“Move the moon three feet that-a-way,” the director shouts from an upstairs window. I have no trouble with moving the moon, having days ago discovered that I do a moon better than god.  I mean his moon is always too dim, too far camera left, and partially obscured by cloud or leafless branches that cast undesired shadows. And the man in the moon? A joke. I can put a man, woman, or child, on mine, have them dance a tango and be off-set within union timelines. My concern was the three feet. Isn’t this a metric shoot? I consult my contract. Yep. Metric.

            Of course, being the Key Grip, I don’t have the ear of the director so although he can make demands of me, I can’t answer back. I have to go through the DP. He’s up there in the window. I’m sitting on an apple box holding a fully extended C-stand with a 1K tungsten Fresnel 1/8 diffused 20 lb. pendulum and two ¼ purple gels ten metres in the air against gale force winds.

            I text the DP on my iphone. “D says 3’ cam rt 4 CUslomo. U ok w/ 1m (3.28’)?”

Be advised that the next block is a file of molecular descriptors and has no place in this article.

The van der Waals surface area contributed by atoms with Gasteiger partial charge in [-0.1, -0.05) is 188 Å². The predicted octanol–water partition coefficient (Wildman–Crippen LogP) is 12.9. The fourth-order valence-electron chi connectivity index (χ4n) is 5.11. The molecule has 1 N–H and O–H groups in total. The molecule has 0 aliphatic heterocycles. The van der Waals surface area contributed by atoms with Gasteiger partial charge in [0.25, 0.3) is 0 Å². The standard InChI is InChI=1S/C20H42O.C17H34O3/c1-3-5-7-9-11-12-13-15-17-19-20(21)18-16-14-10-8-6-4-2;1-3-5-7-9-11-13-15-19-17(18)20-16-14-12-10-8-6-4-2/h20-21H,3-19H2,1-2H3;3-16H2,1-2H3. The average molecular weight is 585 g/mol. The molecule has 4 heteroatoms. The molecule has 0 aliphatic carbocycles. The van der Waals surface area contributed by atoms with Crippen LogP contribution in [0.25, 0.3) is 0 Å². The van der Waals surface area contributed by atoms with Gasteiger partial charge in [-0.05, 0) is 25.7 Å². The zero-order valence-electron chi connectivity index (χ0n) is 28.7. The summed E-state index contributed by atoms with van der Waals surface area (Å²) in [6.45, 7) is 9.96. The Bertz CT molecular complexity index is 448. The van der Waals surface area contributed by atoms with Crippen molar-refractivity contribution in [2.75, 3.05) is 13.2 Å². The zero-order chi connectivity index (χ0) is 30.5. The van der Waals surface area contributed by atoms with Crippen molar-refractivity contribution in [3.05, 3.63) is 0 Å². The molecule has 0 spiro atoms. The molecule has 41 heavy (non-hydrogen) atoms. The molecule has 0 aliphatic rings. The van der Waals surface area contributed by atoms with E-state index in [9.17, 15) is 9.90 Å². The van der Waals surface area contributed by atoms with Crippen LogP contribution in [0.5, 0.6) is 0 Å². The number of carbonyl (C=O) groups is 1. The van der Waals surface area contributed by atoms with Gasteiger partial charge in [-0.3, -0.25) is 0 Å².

The window opens and the DP sticks out his head. “What?”

            “Director wants the moon over there.” I point.

            “Ignore him. Key Grip answers to DP. Get your Gaffer to get the dolly and rails, pick up the top hat and see if the wrangler has found the eight-year-old talent yet.”

             A voice calls out from inside. “2nd AD runs the wrangler. #5 is on set but I can’t talk to him without a directive from the 1st AD. Lock it up. Grab the bounce and get your ass inside.”

            “Excuse me?” I holler up the side of the house. “You talking to me? Are you talking to me?”